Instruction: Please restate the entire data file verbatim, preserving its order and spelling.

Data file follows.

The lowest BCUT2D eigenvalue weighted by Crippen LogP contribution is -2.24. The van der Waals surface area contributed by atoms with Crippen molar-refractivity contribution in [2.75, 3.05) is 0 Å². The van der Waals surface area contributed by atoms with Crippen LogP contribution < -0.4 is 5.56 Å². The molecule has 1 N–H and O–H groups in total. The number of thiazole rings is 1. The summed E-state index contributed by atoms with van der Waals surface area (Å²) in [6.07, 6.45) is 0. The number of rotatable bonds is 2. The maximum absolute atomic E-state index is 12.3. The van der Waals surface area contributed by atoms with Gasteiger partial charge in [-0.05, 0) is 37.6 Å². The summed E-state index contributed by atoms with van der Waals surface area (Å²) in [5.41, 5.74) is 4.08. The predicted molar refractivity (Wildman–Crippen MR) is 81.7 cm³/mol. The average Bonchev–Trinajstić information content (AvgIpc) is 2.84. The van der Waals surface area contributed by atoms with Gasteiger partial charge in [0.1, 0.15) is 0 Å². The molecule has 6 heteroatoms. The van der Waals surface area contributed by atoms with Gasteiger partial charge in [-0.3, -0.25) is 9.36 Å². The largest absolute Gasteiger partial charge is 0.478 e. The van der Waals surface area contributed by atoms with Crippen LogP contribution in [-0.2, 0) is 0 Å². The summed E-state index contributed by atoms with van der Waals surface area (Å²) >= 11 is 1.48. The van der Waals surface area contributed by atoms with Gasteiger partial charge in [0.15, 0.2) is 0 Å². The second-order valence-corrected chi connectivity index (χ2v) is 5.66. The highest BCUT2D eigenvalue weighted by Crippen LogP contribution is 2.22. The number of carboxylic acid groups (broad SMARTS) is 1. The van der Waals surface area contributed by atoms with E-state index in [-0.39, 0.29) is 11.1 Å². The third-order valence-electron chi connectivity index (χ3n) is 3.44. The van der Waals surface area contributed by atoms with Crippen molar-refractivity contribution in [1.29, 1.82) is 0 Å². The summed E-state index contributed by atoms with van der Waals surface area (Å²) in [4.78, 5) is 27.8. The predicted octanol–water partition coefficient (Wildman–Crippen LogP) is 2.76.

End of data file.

The lowest BCUT2D eigenvalue weighted by Crippen LogP contribution is -2.24. The van der Waals surface area contributed by atoms with Crippen molar-refractivity contribution in [2.75, 3.05) is 0 Å². The van der Waals surface area contributed by atoms with Crippen LogP contribution < -0.4 is 5.56 Å². The molecule has 1 N–H and O–H groups in total. The number of thiazole rings is 1. The summed E-state index contributed by atoms with van der Waals surface area (Å²) in [6.07, 6.45) is 0. The number of rotatable bonds is 2. The maximum absolute atomic E-state index is 12.3. The van der Waals surface area contributed by atoms with Gasteiger partial charge in [-0.05, 0) is 37.6 Å². The summed E-state index contributed by atoms with van der Waals surface area (Å²) in [5.41, 5.74) is 4.08. The predicted molar refractivity (Wildman–Crippen MR) is 81.7 cm³/mol. The average Bonchev–Trinajstić information content (AvgIpc) is 2.84. The van der Waals surface area contributed by atoms with Gasteiger partial charge in [0.1, 0.15) is 0 Å². The molecule has 6 heteroatoms. The van der Waals surface area contributed by atoms with Gasteiger partial charge in [-0.3, -0.25) is 9.36 Å². The largest absolute Gasteiger partial charge is 0.478 e. The van der Waals surface area contributed by atoms with Crippen LogP contribution in [-0.2, 0) is 0 Å². The summed E-state index contributed by atoms with van der Waals surface area (Å²) >= 11 is 1.48. The van der Waals surface area contributed by atoms with Gasteiger partial charge in [0.15, 0.2) is 0 Å². The second-order valence-corrected chi connectivity index (χ2v) is 5.66. The highest BCUT2D eigenvalue weighted by Crippen LogP contribution is 2.22. The number of carboxylic acid groups (broad SMARTS) is 1. The van der Waals surface area contributed by atoms with E-state index in [-0.39, 0.29) is 11.1 Å². The third-order valence-electron chi connectivity index (χ3n) is 3.44. The van der Waals surface area contributed by atoms with Crippen molar-refractivity contribution in [1.29, 1.82) is 0 Å². The summed E-state index contributed by atoms with van der Waals surface area (Å²) in [4.78, 5) is 27.8. The predicted octanol–water partition coefficient (Wildman–Crippen LogP) is 2.76.